Frequently occurring effects include fever with temperatures as much as 39 degrees. This may require to be managed symptomatically and may not require special attention unless the fever is persistent. Patients are also likely to observe a slight discoloration in the lips and the nails of the fingers; the color may appear bluish and may not be attributed to any other condition. There is the possibility of the patient experiencing pain in the chest, while some are known to end up with a cough that brings out sputum colored differently. The volume of urine passed routinely may decrease substantially, while some patients are known to have rashes on the skin that appear similar to that of chickenpox.
Other effects include a change in the manner of breathing, with some experiencing breathing that is noisy, and fast-paced. There is also the possibility of patients experiencing difficulty in breathing, wherein it is labored. The veins on the neck of some individuals may also dilate as a result of the undesirable outcome of the vaccine. The patient may be extremely tired and experience fatigue that is not attributed to any other condition. There could be a general feeling of discomfort or sickness among patients, and this needs to be checked in the event the condition is persistent. The individual may sweat profusely without any strenuous physical activity or change in temperature. Additionally, there is also the possibility of unusual irritation among individuals who have received the dose.
There is the possibility of certain discernible effects and this helps to confirm the side effects. For instance, the color of the skin may turn pale in nature, while some may end up with an abnormal or unexplained increase in weight. The area around the ankles, the feet, and the fingers may swell inexplicably. The color of stools may also change and may appear black or tarry in nature. Traces of blood may be observed in the urine or stools and this is an indication of adverse effects. The patient may experience chills and certain individuals are known to be confused or disoriented mildly. Cough is another possible effect that may be experienced by individuals who have received the vaccine.
Itching on the hands or the feet is another possible outcome, and many are known to end up with hives, with typical symptoms. Pain in the muscles or the joints is another possible outcome of the vaccine’s effects. In addition to this, the individual may also witness the formation of spots on the skin that appear red in color; these spots are distinct in appearance, small, and pointed in nature. The area around the ears may turn red and patients may also experience seizures. Other effects include persistent headaches, with some individuals experiencing stiff necks. This may or may not be accompanied by a swelling in the neck, mainly due to swollen glands. Individuals may sometimes experience bleeding or bruising that is not attributed to any other reason or injury. There is also the likelihood of the individual feeling tired or weak, with no particular reason for the fatigue. This may often develop suddenly and can also be severe in nature.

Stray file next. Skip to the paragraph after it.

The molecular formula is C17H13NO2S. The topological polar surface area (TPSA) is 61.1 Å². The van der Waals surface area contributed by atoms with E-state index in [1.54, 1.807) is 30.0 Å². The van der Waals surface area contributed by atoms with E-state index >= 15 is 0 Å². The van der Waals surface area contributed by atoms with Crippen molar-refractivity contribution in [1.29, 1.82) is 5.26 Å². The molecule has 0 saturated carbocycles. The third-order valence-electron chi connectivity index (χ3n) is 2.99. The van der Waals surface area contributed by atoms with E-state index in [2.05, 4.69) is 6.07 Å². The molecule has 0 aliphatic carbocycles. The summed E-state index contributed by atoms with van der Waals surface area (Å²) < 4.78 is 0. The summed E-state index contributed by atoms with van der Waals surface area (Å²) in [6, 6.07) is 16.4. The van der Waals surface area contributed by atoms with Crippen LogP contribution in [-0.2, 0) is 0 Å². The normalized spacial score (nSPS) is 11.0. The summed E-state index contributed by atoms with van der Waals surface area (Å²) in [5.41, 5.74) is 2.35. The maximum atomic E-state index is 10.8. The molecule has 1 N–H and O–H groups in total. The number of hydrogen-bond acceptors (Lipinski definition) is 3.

Need for caution to prevent anaphylaxis
The vaccine may result in anaphylaxis and this is a very serious condition, with possibly fatal consequences for a small number of individuals. It is, therefore, necessary to understand the nature of the reaction and identify the same from the symptoms. Caregivers, patients, and healthcare workers are to constantly lookout for rashes, difficulty in breathing, or any itching sensation in patients. The individual may experience some kind of difficulty in swallowing, and this could be an indication of the condition. Any swelling that develops on the face, the hands or the mouth after the vaccination needs to be reported immediately to a healthcare facility.
General precautions when vaccinated against varicella
Individuals who have been vaccinated against varicella are to diligently avoid aspirin or any medication with aspirin as an ingredient. This needs to be avoided for one and a half months from the time of the vaccination. Similarly, medications and formulations that contain salicylic acid are to be avoided for the same period. As the vaccine is essentially the administration of a small dose of the virus, there is every possibility that the recipient of the vaccine may transmit the actual varicella disease to unvaccinated people. The vaccine is intended to protect the individual, but as it is a contagious infection, it can be transmitted to an individual who is not vaccinated. It is, therefore, necessary for individuals to avoid close contact with others for a period of six weeks.
Certain categories of individuals are at higher risk of contracting the infection, and it is important to avoid contact, especially with these categories. Individuals with compromised immunity, or lowered immunity, such as pregnant women, and patients diagnosed with AIDS are all at higher risk. Similarly, newborn infants are at high risk of contracting the infection. All individuals desirous of taking the vaccine are to undergo a skin test to check for tuberculosis. This is often skipped by individuals with undesirable outcomes and consequences.
The vaccine is administered in two doses with a gap of one month between the two doses for adults and youngsters above the age of twelve. For children below the age of twelve, the first dose is ideally administered when the child is one year, and the second dose is given after a gap of three or four years.